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AMD Quad FX breaks cover

Part 1: What it is
Thu Nov 30 2006, 07:16
SO, WHAT IS AMD 4x4, or Quad FX with Dual Socket Direct Connect Architecture and AMD Athlon(tm) 64 FX-70 Series Processors? Well, it is a marketing name from hell, but there are two parts to it, a CPU and a mobo.


The CPU is the heart of it all, and there are three sets, the FX-70/72/74 running at 2.6/2.8/3.0GHz respectively. The CPUs are only sold in pairs and cost $599, $799 and $999 for a set as you get faster. This is not a bad deal at all, if you think about it, it essentially drops the price of an FX-62 to $400 as long as you buy two.

All are 1207 pin, IE Opteron Socket F, parts that do not require registered memory. Other than that they are standard Opteron 22xx series parts, 90nm, 125W TDP and 2MB L2, 1MB per core. It is not a bad deal at all, you get a lot of power for the cash, and prices about where the top Kentsfield and Conroe XE systems are. Imagine that coincidence.

The other half of the equation is the mobo, at this time it is exclusively the Asus L1N64-SLI motherboard based on the Nvidia 680a chipset. The chipset is the only thing that matters, I would assume Asus is the exclusive supplier because of the tight time tables involved in getting Quad FX out. You can have speed or you can have variety, looks like they went for speed, and other will follow in time.

This chipset is the first that makes use of the Opteron's inherent scaling on the consumer side. There have been some attempts with the 2200/2050 on the server or workstation front, but none of these set the world on fire. Since the QFX is basically a workstation with enthusiast features, it makes sense that there would be workstation class architectures under the hood.


What you get is two of the 680a chipsets directly connected to a single FX-7x CPU, each on it's own HT link, not chained off the last 680a. This gives massive bandwidth and latency gains, and allows them to put a total of 50 PCIe lanes on the board.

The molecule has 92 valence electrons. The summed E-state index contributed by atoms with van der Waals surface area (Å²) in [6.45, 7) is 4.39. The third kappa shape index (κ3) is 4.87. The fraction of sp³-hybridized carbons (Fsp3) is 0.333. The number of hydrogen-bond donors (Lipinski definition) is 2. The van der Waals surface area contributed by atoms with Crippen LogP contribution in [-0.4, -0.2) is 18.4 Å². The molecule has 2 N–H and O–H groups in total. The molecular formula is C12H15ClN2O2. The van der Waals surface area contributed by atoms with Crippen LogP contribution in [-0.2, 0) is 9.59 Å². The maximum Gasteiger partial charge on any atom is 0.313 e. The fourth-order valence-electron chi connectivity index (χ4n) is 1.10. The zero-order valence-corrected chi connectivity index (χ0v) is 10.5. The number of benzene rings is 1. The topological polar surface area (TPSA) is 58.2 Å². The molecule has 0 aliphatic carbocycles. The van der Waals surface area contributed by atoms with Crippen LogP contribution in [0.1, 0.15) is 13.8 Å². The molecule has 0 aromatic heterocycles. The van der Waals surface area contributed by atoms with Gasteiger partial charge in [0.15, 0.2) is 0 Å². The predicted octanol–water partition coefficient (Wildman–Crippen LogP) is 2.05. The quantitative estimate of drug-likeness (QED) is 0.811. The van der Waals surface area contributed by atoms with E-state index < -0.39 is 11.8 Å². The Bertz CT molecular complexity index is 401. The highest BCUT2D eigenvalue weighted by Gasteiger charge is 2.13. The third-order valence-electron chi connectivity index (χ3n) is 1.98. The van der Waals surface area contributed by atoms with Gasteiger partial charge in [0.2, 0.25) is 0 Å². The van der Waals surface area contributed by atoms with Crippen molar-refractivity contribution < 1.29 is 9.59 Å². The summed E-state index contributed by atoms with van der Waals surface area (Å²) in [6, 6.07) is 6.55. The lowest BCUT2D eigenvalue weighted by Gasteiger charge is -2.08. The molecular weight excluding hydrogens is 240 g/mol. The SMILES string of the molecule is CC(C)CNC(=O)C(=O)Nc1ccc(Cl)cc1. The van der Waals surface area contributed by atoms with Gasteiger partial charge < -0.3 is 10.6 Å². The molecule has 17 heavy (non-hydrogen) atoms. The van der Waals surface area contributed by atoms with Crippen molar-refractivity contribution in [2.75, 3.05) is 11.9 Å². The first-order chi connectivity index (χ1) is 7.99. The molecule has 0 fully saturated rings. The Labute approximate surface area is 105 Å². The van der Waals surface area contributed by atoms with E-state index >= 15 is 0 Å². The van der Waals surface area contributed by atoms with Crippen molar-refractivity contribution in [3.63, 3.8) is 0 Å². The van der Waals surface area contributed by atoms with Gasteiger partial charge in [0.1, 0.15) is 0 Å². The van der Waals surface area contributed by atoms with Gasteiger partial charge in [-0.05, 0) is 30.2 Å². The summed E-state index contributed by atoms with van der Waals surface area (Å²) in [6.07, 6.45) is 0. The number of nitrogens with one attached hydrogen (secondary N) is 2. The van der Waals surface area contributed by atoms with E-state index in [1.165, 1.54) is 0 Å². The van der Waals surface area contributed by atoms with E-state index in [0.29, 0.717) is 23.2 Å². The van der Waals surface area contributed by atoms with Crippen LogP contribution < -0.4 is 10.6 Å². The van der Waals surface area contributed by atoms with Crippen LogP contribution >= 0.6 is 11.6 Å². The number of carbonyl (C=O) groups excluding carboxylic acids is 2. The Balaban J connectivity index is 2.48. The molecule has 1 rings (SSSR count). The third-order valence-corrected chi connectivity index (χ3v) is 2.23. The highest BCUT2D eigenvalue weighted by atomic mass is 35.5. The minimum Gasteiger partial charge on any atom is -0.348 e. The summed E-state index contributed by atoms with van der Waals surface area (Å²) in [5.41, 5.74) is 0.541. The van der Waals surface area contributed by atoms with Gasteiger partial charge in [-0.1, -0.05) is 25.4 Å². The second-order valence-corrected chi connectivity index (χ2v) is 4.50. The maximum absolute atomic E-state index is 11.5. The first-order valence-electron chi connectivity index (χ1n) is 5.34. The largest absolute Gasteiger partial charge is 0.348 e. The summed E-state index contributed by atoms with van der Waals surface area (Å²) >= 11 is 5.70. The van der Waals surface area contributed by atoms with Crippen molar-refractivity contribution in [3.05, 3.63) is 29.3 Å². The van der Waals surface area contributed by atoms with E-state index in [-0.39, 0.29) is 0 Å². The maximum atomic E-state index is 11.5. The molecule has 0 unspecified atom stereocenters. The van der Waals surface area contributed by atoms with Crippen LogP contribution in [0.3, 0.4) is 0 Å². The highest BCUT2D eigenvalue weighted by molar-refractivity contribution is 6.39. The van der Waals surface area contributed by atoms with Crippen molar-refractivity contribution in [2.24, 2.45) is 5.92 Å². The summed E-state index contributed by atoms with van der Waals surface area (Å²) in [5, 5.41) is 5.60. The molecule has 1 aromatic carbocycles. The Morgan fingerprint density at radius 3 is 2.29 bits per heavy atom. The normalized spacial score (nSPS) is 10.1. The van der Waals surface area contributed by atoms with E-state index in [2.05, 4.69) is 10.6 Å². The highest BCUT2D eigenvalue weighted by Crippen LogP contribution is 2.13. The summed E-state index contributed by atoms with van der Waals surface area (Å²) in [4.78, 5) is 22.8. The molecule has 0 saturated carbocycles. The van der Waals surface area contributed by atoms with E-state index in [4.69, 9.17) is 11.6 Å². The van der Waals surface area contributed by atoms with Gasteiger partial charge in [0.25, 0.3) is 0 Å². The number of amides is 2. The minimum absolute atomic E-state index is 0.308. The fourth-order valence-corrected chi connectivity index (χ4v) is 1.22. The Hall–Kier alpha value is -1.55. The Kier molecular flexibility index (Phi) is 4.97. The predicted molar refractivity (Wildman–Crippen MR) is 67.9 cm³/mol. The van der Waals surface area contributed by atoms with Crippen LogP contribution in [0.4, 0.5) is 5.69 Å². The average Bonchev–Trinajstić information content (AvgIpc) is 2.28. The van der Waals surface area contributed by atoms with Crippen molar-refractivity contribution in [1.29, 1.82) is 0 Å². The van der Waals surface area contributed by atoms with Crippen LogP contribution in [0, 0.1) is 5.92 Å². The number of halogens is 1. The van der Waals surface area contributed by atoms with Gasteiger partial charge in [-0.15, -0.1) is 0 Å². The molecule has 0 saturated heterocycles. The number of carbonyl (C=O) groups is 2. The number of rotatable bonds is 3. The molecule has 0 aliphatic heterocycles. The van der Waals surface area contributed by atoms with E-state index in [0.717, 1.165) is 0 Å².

Those lanes are arranged with each 680a having an x16, x16 with x8 electricals, and a lonely x1 slot. Theoretically you can do quad card SLI, but due to the miserable state of NV drivers around SLI, I wouldn't hold your breath on this ever working, much less working well. It took them the better part of a year to get functionality on the GX2 parts, this one will probably be replaced before the hinted at functionality appears.

The list of features goes on. While not strictly a chipset function, one of the main points behind the AMD architecture is memory bandwidth that scales with socket count. In this case, the second CPU adds another set of memory channels almost doubling real world bandwidth at a cost of latency. Still, it is a solid tradeoff.

The biggest and really only drawback to this system design is a mobo layout problem. There are only 4 DIMM slots, all of which have to be occupied to get the performance claimed. Filling the sockets with high speed ram is not a problem for a high end system, but the expandability is all of zero. This is a glaring flaw that will end up biting people in the ass. The CPUs will support 4 per channel, and this mobo flat out should have found a way to put that on.


Back to the features, we have a silly set of capabilities, mainly because they chose to wire it all in instead of saving cash and engineering effort. There is 2x GbE, optical/coax SPDIF, 10 USB 2.0 ports, 2 1394 ports, and 12, yes 12 SATA outs. This shows what AMD can do with HT if the chipset partners step up, and portends good things for the PCIe integration in 2008. Scaling IO with socket count is a good thing.

That brings us to the point of cost, and yes it costs a lot, a huge amount really, $300 and up. Nvidia is milking this one hard, you do get a lot, but you pay for it. Call me a skeptic, but I think you would be much better off with a 'normal' mobo until NV gets the driver issues sorted, $150 extra for a few SATA and USB ports is not worth it.

What you end up with is a system that has two sockets for the price of one, or at least two chips for the price of one. The mobo has two socket for more than the price of two, and that destroys a lot of the value proposition for the systems if you can remotely call $2000+++ systems value. For the enthusiast, it has a lot of promise.

As I said earlier, the price lies on top of Kentsfield, it will use the same memory, HDs and video cards, so the main differentiator between Quad FX and Kentsfield is the mobo. An Intel Badaxe2 is not that expensive in comparison, but does not have 2x x16 PCIe slots and won't do SLI but will do Crossfire.

If you want SLI, you have to buy an Nvidia 680i based mobo, and guess what, they are milking you there too. What ends up happening is a Quad FX system will only be marginally more expensive than a similarly kitted out Kentsfield.

The question on everyone's mind is not the what part, the specs are all above, but more about why and how. Those are fairly thorny problems with no simple answers. They all hinge around the word workstation, the idea of usage models, and how you plan to do things. Those are looked at in part 2 later today. µ


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